An obstacle or to be overwhelmingly hard to implement. like I put contact information  in my phone which is really easy too,  with Google or apple or whatever, and you can have notes in there that are applicable to them.  Little background stuff then I put birthdays in calendar.

Or I sometimes put them in the CRM, but not really that office. And we wish 

me a happy birthday. People I've known him for like seven or eight years. He's never wished me a happy when's your birthday, Bob? December 17, 

December 17th. All right. Let's just, let's just see if that's in the calendar or not.

I'm going to be disappointed if I think you're, I think you're wrong. December 17th.  

You're not in there. And the host, when, when the most important person in my life says happy birthday to me, I'm well aware of it. So I don't think that's how. 

I love that, that, that seems sincere the way you said it.

So to, so Bob 

grants, it's a 

whole lot of second repeats. Hold on. We're doing this right now and you see 

this, this is a great test case.

Oh, I don't want to make it a zoom. Like, what 

am I doing here, folks, if you're listening because you're not watching, Brendan is actually on his computer now. And he's trying to look up, I think, on his calendar December 17. No, 

I got it. I got it. It's done. And we're there. You're now in memorialized forever.

It's. You were not. And here's why that is because, and I think 

this is important. I'm not offended. It's actually a great test case. Why wasn't I included? And the reality is I'm not a client of 

yours. Well, no, that's not the reason. The reason is 

 You haven't mentioned your birthday. Inadvertently in a conversation. And if you had said, oh, my birthday is on December 17th, I would have noted it immediately. Put it in. I don't go out and ask someone, Hey, when's your birthday? Okay, because , to me, that's sort of creepy,  but if someone says, oh yeah, well, I had my, you know, my birthday was last Tuesday.

I'd look at Tuesday and then I write into the calendar. So that's how I know people's birthdays. Not . Because I asked them because then it's sort of interesting. Oh, well, how did you know that?  That's where I put birthdays or, or, or anniversaries or other things important dates like that.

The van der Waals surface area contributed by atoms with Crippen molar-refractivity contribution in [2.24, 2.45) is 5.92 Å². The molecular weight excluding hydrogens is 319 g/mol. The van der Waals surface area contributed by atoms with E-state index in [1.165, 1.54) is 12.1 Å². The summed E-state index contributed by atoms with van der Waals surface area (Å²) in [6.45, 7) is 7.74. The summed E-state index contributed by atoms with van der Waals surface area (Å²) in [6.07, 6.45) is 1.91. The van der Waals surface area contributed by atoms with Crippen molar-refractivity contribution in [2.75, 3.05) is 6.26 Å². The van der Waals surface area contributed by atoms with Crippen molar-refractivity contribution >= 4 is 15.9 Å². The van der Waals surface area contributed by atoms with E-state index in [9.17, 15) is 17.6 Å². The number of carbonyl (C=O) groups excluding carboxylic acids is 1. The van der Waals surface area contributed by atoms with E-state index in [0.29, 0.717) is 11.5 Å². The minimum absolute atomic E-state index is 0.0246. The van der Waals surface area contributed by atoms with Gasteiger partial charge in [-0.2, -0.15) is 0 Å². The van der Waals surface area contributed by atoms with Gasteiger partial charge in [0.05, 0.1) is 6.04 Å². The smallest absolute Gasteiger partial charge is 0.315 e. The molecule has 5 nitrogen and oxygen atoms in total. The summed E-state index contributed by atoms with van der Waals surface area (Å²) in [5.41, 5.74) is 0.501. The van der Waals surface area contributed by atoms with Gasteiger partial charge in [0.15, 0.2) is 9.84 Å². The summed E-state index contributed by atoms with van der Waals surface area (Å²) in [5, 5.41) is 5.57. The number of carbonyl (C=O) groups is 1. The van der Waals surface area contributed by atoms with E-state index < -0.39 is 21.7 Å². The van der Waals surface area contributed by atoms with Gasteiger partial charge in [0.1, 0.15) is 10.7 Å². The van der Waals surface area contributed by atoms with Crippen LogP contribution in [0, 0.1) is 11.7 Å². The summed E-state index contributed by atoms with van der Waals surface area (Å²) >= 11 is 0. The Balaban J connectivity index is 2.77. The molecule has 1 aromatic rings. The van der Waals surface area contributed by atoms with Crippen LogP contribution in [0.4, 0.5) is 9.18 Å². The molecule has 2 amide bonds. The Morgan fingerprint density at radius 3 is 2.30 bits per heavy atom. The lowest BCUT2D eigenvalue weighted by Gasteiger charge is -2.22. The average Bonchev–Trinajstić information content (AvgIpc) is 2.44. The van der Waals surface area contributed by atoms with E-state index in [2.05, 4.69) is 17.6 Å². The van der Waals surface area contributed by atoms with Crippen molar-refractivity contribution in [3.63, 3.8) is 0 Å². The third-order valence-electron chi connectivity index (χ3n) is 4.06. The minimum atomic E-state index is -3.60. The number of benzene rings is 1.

Or, and that's also where I put a note sometimes to say, oh, I should call this guy again in three months, I'll put that in my calendar. Or I put that in the CRM, but just whatever it makes sense. This goes back to my point is use a system that works for you if it's paper great,  but one source of paper.

It's a notebook and you can have a stack of notebooks. And then that way you can look back and it's not as searchable as having a CRM or whatever, but if it works for you and it's readily available, then that's the way to go. My gal uses she types and she types notes. As she's talking now, she can type like a maniac.

And so that works for her and she can type without looking at the keyboard. Whereas I, you know, It's jibberish. And so I'm not typing that sort of stuff and she can type notes in and boom, it's, it's a little distracting you know, in a meeting.  But so for me, I just, I I'll be talking to you and I'll write something down as I talk.

I don't even ask, I don't ask permission. I just do it. My notebooks out, like from the start of the call, it's just, it's the first thing that's out, right. Well, 

I would tell you if someone's getting into this to begin with, doesn't normally take notes, start with the notebook. Yup. Simple. Don't start with the CRM. It gets complicated. You get so wrapped up in technology and I find.

I played with my CRM a bit, but notebooks are just so much better in the end because. You can Chronicle something. And what I like is when you go back to look at something, you see something else like, oh shoot, I've got call him. I haven't called him. 

It's fast, they're fast. You can draw, you can put like arrows to things and you can, and you can.

And so 

color-coded, if you choose, I know people use highlighters and they highlight, you know, if it's an important thing that, that follow up on screen, it's yellow. If they already did it, it's now 

you've already gotten, you've lost me there. but for some, these, but are 

all kinds of systems. The key is to commit to whatever the system, 

whatever the system is, but don't overcomplicate it.

That's my right. 

And you're not obligated to take notes the way you did it in college or high. I'm giving you permission to walk away from college and high school. I'm giving you the power by the power. Invest in me five, the world that we live in. 

Here we go. I give you the past. This is what. An out of control. Sidekick looks like people, listeners. This is what happens when  it goes to their head and they think like,

  We are, we have we're off the trail. 

I was making a point 

and 

So, Brenda, I think we've given people plenty enough. Can I can, I suggest to people, if you know someone in your life who struggles with note-taking or they brought the topic up to you, Hey, share this with them.

Hey, I listened to these crazy guys and I thought this might help you, you know, Do that networking that way. It's a great tool. The other thing you can do is we would love you to rate us five stars. Brendan checks, every single morning, how many, five star reviews we get. . I don't know that I have the capacity for this, 

and this is out of control. This is the episode subtitled witnessing an out of control sidekick. That's what this will be. This is about talking about notes.

Are we good? 

Are we good?

What's that I think we beat the crap out of this episode. Don't you?

Okay. Sometime Brandon or 

no, we're definitely doing this again. Cause you know what we can do better.